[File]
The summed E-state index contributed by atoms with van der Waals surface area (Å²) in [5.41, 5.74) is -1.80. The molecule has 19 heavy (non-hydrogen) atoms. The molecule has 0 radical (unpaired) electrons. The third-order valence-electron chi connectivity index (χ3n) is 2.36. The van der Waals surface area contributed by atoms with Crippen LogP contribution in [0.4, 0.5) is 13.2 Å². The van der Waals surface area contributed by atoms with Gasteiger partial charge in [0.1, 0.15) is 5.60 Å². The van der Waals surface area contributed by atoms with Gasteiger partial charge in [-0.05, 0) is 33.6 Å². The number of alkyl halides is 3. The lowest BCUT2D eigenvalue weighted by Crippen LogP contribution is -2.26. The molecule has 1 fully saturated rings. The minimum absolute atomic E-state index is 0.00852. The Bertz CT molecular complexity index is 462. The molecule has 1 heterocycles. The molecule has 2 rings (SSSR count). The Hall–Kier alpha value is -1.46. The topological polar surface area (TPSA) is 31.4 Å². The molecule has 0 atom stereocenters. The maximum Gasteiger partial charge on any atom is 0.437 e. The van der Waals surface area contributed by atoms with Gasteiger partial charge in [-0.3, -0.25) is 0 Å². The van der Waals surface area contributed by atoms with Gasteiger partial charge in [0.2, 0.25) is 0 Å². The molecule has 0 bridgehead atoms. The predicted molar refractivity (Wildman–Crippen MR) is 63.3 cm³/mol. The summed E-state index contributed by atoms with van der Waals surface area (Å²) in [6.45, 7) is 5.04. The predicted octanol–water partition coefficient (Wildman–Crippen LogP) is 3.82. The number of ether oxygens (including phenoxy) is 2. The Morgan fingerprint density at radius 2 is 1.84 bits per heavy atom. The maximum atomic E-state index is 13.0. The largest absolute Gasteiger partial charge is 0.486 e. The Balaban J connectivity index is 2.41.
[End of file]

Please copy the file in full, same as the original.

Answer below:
The summed E-state index contributed by atoms with van der Waals surface area (Å²) in [5.41, 5.74) is -1.80. The molecule has 19 heavy (non-hydrogen) atoms. The molecule has 0 radical (unpaired) electrons. The third-order valence-electron chi connectivity index (χ3n) is 2.36. The van der Waals surface area contributed by atoms with Crippen LogP contribution in [0.4, 0.5) is 13.2 Å². The van der Waals surface area contributed by atoms with Gasteiger partial charge in [0.1, 0.15) is 5.60 Å². The van der Waals surface area contributed by atoms with Gasteiger partial charge in [-0.05, 0) is 33.6 Å². The number of alkyl halides is 3. The lowest BCUT2D eigenvalue weighted by Crippen LogP contribution is -2.26. The molecule has 1 fully saturated rings. The minimum absolute atomic E-state index is 0.00852. The Bertz CT molecular complexity index is 462. The molecule has 1 heterocycles. The molecule has 2 rings (SSSR count). The Hall–Kier alpha value is -1.46. The topological polar surface area (TPSA) is 31.4 Å². The molecule has 0 atom stereocenters. The maximum Gasteiger partial charge on any atom is 0.437 e. The van der Waals surface area contributed by atoms with Gasteiger partial charge in [-0.3, -0.25) is 0 Å². The van der Waals surface area contributed by atoms with Gasteiger partial charge in [0.2, 0.25) is 0 Å². The molecule has 0 bridgehead atoms. The predicted molar refractivity (Wildman–Crippen MR) is 63.3 cm³/mol. The summed E-state index contributed by atoms with van der Waals surface area (Å²) in [6.45, 7) is 5.04. The predicted octanol–water partition coefficient (Wildman–Crippen LogP) is 3.82. The number of ether oxygens (including phenoxy) is 2. The Morgan fingerprint density at radius 2 is 1.84 bits per heavy atom. The maximum atomic E-state index is 13.0. The largest absolute Gasteiger partial charge is 0.486 e. The Balaban J connectivity index is 2.41.